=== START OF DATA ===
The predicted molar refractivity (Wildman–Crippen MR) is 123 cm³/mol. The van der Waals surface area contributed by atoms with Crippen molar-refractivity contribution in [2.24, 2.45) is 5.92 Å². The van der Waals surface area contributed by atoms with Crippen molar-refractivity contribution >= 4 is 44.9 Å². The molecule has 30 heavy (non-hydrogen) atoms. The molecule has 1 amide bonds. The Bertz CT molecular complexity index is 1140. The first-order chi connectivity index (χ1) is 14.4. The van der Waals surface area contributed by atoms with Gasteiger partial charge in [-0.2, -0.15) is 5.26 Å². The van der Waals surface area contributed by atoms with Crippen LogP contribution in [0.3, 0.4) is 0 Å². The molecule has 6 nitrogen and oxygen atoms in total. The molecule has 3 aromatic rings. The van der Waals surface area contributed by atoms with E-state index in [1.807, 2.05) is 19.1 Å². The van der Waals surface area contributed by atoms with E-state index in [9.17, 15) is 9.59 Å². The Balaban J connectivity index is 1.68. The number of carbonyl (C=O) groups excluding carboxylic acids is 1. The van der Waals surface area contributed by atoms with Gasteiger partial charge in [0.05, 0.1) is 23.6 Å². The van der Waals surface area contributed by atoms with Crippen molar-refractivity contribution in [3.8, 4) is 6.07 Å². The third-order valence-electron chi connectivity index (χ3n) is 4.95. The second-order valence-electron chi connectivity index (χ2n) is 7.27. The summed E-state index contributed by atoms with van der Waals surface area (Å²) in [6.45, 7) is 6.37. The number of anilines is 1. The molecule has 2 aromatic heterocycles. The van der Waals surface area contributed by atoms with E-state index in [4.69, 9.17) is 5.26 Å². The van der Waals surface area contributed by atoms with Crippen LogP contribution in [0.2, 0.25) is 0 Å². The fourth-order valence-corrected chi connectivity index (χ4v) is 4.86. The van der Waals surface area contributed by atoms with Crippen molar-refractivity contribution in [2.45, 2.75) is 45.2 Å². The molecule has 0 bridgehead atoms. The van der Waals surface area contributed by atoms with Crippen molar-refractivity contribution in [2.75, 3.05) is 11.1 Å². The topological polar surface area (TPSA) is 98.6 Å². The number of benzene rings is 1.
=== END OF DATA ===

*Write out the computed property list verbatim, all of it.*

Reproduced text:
The predicted molar refractivity (Wildman–Crippen MR) is 123 cm³/mol. The van der Waals surface area contributed by atoms with Crippen molar-refractivity contribution in [2.24, 2.45) is 5.92 Å². The van der Waals surface area contributed by atoms with Crippen molar-refractivity contribution >= 4 is 44.9 Å². The molecule has 30 heavy (non-hydrogen) atoms. The molecule has 1 amide bonds. The Bertz CT molecular complexity index is 1140. The first-order chi connectivity index (χ1) is 14.4. The van der Waals surface area contributed by atoms with Gasteiger partial charge in [-0.2, -0.15) is 5.26 Å². The van der Waals surface area contributed by atoms with Crippen LogP contribution in [0.3, 0.4) is 0 Å². The molecule has 6 nitrogen and oxygen atoms in total. The molecule has 3 aromatic rings. The van der Waals surface area contributed by atoms with E-state index in [1.807, 2.05) is 19.1 Å². The van der Waals surface area contributed by atoms with E-state index in [9.17, 15) is 9.59 Å². The Balaban J connectivity index is 1.68. The number of carbonyl (C=O) groups excluding carboxylic acids is 1. The van der Waals surface area contributed by atoms with Gasteiger partial charge in [0.05, 0.1) is 23.6 Å². The van der Waals surface area contributed by atoms with Crippen molar-refractivity contribution in [3.8, 4) is 6.07 Å². The third-order valence-electron chi connectivity index (χ3n) is 4.95. The second-order valence-electron chi connectivity index (χ2n) is 7.27. The summed E-state index contributed by atoms with van der Waals surface area (Å²) in [6.45, 7) is 6.37. The number of anilines is 1. The molecule has 2 aromatic heterocycles. The van der Waals surface area contributed by atoms with E-state index in [4.69, 9.17) is 5.26 Å². The van der Waals surface area contributed by atoms with Crippen LogP contribution in [0.2, 0.25) is 0 Å². The fourth-order valence-corrected chi connectivity index (χ4v) is 4.86. The van der Waals surface area contributed by atoms with Crippen molar-refractivity contribution in [2.45, 2.75) is 45.2 Å². The molecule has 0 bridgehead atoms. The van der Waals surface area contributed by atoms with Crippen molar-refractivity contribution in [2.75, 3.05) is 11.1 Å². The topological polar surface area (TPSA) is 98.6 Å². The number of benzene rings is 1.